December 5, 2015
THE state’s most exciting property opportunity at Macquarie Point has been thrown open to would-be developers, but Tasmanians should not expect to see a finished project before 2030.
A 200-vehicle carpark to be set up on the site for the New Year is the only confirmed project on the drawing board.
The Macquarie Point Development Corporation yesterday called for expressions of interest in the old railyards site between the Cenotaph and the Hobart waterfront.
State Growth Minister Matthew Groom said the process of selecting developers should take about 12 months, with construction expected to begin in 2017.
The corporation’s chief executive officer, Liz Jack – who told the Sunday Tasmanianin October last year that “the estimated total capital investment for the project could be as much as $1 billion over a 10-year construction phase” – said in June the project could be 10 to 15 years in the making.
Yesterday Ms Jack said the project should take about 15 years to complete.
“I would love to put an end date to this project and know exactly when it is going to finish. However these things never work that way,” she said.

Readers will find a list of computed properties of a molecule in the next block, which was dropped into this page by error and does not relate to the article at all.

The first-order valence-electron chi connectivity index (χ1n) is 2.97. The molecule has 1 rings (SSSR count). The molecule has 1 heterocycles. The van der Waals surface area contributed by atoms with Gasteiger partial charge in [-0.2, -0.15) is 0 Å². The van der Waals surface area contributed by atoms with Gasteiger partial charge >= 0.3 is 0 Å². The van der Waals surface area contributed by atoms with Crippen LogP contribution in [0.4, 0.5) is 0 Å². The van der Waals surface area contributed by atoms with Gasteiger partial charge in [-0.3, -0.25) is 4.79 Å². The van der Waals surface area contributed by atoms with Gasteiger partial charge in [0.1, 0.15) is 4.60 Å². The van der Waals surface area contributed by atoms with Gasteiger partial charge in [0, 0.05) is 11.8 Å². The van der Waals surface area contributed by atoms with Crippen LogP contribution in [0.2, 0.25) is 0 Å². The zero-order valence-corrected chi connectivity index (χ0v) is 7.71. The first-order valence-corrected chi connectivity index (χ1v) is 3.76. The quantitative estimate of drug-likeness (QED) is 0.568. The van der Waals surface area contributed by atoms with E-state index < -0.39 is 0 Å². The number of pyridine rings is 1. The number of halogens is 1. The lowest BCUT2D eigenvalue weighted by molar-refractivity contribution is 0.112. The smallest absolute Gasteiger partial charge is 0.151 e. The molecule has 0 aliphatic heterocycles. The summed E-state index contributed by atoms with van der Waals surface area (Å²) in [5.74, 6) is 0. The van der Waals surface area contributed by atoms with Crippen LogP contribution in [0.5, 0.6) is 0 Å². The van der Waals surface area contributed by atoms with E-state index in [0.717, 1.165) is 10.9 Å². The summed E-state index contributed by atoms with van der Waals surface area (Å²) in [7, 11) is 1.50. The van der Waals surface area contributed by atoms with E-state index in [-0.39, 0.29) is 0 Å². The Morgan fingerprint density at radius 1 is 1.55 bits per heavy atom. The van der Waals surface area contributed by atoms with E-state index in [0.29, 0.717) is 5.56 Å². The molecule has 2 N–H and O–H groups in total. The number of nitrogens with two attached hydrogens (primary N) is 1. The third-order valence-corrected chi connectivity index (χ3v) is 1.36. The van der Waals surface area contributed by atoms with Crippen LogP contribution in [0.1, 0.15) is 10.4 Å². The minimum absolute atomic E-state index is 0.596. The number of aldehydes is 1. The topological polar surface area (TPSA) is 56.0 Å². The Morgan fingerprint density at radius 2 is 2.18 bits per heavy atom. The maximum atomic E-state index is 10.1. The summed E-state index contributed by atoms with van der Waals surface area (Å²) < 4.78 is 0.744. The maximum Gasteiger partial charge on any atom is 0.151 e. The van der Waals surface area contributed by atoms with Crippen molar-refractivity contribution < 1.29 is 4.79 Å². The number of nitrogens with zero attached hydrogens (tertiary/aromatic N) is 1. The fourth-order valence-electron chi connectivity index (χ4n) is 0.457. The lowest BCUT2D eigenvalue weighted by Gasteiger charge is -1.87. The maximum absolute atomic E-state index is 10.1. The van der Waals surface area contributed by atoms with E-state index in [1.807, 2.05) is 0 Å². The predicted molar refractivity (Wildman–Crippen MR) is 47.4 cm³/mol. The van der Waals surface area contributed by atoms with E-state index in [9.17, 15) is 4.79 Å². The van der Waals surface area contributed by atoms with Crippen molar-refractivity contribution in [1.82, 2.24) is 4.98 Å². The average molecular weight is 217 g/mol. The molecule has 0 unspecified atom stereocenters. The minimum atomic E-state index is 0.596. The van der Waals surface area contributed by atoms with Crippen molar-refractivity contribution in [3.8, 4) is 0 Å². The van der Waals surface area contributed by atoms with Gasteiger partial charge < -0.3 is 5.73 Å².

“There are many factors that influence what happens on the site, and when, but we know that this will be likely a 15-year project.”
Mr Groom said it was intended that the project be developed over several stages.
“Our hope and expectation is that you would see the initial development start in 2017,” he said.
“It is by design, in fact, that you will see it occur over time. This was one of the lessons that was learnt from other like developments.”
Mr Groom said at Docklands in Melbourne there was a concern that there was too much development happening at once.
The expressions of interest process will begin as the corporation puts the final touches on a 200-space car park at the site.
“We are hoping that it will be up and running by the end of the year,” Ms Jack said.
She said it will take some pressure off parking in Sullivans Cove – the Hobart waterfront – for the peak summer season.
“And it starts to get people down here onto the site, even if it is just simply parking their vehicles.”
Ms Jack said the revenue would go straight back into public infrastructure.
“The more we can raise through activities like this, the more we can put into some of the important public infrastructure that we need.”
Source : The Mercury